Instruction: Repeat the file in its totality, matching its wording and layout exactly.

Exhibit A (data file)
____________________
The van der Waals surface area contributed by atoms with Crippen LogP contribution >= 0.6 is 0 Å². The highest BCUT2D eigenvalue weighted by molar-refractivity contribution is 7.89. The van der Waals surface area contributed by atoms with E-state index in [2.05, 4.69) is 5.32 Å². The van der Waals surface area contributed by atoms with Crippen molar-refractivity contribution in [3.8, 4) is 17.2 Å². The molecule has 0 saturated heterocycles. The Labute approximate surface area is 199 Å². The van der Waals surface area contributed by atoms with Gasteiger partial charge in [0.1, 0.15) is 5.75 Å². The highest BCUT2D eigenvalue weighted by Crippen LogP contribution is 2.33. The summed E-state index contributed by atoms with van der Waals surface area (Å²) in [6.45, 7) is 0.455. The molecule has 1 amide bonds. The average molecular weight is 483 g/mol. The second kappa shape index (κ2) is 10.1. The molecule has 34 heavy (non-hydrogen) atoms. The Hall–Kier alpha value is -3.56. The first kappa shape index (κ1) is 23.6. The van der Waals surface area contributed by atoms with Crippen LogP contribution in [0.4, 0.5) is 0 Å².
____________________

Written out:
The van der Waals surface area contributed by atoms with Crippen LogP contribution >= 0.6 is 0 Å². The highest BCUT2D eigenvalue weighted by molar-refractivity contribution is 7.89. The van der Waals surface area contributed by atoms with E-state index in [2.05, 4.69) is 5.32 Å². The van der Waals surface area contributed by atoms with Crippen molar-refractivity contribution in [3.8, 4) is 17.2 Å². The molecule has 0 saturated heterocycles. The Labute approximate surface area is 199 Å². The van der Waals surface area contributed by atoms with Gasteiger partial charge in [0.1, 0.15) is 5.75 Å². The highest BCUT2D eigenvalue weighted by Crippen LogP contribution is 2.33. The summed E-state index contributed by atoms with van der Waals surface area (Å²) in [6.45, 7) is 0.455. The molecule has 1 amide bonds. The average molecular weight is 483 g/mol. The second kappa shape index (κ2) is 10.1. The molecule has 34 heavy (non-hydrogen) atoms. The Hall–Kier alpha value is -3.56. The first kappa shape index (κ1) is 23.6. The van der Waals surface area contributed by atoms with Crippen LogP contribution in [0.4, 0.5) is 0 Å².